It’s been revealed that the taxi bill for transporting permanently excluded school pupils to alternative education facilities in the Lancashire area will exceed £1m this year.
The Lancashire Post has reported that 289 pupils who have been excluded from secondary school have to be booked a taxi to get them to and from pupil referral units in the region.
The cost of the journeys, which are funded by Lancashire County Council have increased by nearly £300,000 in the last 12 months.
As a result of what was seen as an excessive cost, the council approved a budget proposal to offer bus passes to pupils, and stop supplying taxis as a first choice for pupils,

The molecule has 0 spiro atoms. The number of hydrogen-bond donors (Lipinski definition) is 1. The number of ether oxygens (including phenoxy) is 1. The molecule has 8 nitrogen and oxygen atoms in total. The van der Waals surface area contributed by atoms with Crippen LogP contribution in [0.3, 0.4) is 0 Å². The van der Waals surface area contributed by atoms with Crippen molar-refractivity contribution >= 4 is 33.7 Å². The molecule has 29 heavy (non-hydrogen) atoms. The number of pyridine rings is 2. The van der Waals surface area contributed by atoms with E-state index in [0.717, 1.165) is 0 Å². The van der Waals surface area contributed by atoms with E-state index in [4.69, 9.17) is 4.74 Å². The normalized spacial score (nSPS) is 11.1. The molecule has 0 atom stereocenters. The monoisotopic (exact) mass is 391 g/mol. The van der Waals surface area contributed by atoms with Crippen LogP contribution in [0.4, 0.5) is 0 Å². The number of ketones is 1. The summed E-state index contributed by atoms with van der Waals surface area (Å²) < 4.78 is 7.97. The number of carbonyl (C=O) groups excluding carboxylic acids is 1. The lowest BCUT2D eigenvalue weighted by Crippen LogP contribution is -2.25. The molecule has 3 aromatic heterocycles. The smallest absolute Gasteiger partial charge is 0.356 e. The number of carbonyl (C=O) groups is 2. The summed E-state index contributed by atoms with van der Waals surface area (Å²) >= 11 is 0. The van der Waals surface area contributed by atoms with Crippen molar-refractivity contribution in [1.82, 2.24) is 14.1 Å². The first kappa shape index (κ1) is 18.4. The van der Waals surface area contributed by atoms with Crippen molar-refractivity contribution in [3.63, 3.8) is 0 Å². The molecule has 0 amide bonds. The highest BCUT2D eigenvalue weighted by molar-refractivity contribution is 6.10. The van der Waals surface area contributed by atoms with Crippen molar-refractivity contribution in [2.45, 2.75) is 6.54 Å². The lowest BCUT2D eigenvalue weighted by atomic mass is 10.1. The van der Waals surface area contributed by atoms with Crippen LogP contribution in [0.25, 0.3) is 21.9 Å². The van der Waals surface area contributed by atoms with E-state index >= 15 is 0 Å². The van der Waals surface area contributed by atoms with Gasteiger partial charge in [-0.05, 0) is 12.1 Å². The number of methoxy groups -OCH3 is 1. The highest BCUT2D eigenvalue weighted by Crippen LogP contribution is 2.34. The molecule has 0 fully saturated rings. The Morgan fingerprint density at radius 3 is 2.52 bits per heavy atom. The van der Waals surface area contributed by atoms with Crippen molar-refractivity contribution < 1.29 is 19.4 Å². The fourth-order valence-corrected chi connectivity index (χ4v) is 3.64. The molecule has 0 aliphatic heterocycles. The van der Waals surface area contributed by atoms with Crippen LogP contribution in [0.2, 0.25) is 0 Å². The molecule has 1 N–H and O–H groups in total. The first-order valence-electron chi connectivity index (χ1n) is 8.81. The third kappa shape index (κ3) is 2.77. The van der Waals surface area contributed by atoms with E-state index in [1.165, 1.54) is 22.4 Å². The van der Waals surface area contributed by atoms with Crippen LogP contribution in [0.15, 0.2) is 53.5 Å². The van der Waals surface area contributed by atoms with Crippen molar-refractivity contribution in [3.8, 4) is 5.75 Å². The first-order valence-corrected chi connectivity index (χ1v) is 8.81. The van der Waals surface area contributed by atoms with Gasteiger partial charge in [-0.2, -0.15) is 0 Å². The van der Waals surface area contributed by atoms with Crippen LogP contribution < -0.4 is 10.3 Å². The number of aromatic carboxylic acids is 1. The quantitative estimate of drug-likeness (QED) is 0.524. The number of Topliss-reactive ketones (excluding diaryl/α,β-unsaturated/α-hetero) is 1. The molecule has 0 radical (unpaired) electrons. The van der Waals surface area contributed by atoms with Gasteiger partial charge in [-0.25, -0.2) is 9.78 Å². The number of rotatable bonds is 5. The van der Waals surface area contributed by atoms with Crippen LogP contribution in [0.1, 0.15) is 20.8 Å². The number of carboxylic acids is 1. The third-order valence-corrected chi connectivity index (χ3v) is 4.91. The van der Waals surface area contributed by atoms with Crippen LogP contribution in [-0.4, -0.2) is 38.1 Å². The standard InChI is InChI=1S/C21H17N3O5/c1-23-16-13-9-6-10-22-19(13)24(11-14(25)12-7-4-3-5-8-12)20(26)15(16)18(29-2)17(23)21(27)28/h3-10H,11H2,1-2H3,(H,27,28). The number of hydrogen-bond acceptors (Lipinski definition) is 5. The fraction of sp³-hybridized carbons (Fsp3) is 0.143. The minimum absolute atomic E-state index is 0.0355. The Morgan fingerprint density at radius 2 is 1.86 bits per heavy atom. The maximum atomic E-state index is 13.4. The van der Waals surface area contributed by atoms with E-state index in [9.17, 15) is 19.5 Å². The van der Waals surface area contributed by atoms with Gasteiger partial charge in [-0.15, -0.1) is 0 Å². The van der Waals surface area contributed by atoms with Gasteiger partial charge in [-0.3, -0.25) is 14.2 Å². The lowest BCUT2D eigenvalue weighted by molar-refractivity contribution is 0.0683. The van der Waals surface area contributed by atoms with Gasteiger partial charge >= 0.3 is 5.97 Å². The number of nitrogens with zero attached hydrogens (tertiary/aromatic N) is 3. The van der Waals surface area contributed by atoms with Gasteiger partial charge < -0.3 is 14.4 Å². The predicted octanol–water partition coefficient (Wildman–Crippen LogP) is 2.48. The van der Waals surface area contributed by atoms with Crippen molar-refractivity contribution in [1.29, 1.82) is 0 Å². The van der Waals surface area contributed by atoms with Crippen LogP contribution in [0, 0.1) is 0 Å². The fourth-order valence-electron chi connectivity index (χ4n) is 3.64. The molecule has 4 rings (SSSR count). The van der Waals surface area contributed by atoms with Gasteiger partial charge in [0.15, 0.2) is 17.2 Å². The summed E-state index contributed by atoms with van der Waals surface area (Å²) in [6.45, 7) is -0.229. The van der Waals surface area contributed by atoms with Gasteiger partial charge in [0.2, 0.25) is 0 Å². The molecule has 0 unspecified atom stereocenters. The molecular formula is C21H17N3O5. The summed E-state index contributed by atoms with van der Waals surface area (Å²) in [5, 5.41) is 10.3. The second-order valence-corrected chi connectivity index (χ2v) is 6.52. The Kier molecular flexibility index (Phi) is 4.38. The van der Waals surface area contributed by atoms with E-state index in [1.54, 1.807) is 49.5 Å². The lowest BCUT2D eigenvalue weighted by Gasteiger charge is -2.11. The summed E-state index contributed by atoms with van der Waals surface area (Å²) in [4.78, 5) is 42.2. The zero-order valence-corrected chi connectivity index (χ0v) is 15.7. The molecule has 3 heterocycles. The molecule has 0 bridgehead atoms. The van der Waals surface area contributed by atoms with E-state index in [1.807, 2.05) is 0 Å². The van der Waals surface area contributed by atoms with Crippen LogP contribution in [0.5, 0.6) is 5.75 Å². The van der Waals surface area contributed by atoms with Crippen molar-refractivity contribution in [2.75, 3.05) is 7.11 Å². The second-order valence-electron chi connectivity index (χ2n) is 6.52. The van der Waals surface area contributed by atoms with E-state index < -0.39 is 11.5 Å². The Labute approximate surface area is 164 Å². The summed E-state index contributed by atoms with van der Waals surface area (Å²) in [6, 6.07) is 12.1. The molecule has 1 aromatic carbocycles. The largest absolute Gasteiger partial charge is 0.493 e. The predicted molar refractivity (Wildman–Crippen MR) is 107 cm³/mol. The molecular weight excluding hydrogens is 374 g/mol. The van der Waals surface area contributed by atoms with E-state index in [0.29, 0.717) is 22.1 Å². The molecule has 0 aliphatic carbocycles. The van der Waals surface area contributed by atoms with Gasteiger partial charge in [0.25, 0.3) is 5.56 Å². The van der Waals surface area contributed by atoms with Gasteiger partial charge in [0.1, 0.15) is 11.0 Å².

Liberal Democrat committee member, John Potter, enquired how County Hall could be sure that it was not being overcharged by taxi operators as such a massive amount of money was being spent on taxis.
Oliver Starkey the authority’s head of integrated transport, responded by saying that taxi usage was arranged in the most efficient way possible.
The use of Bus passes will be made only where the change is reasonable in relation to the nature of the journey.
Labour committee member, Lorraine Beavers, stated that she would welcoma a less extreme approach, explaining that putting vulnerable young people in a taxi may be the only way of getting them to where they need to be.
Should the budget proposal go ahead, the council would save around £400,000.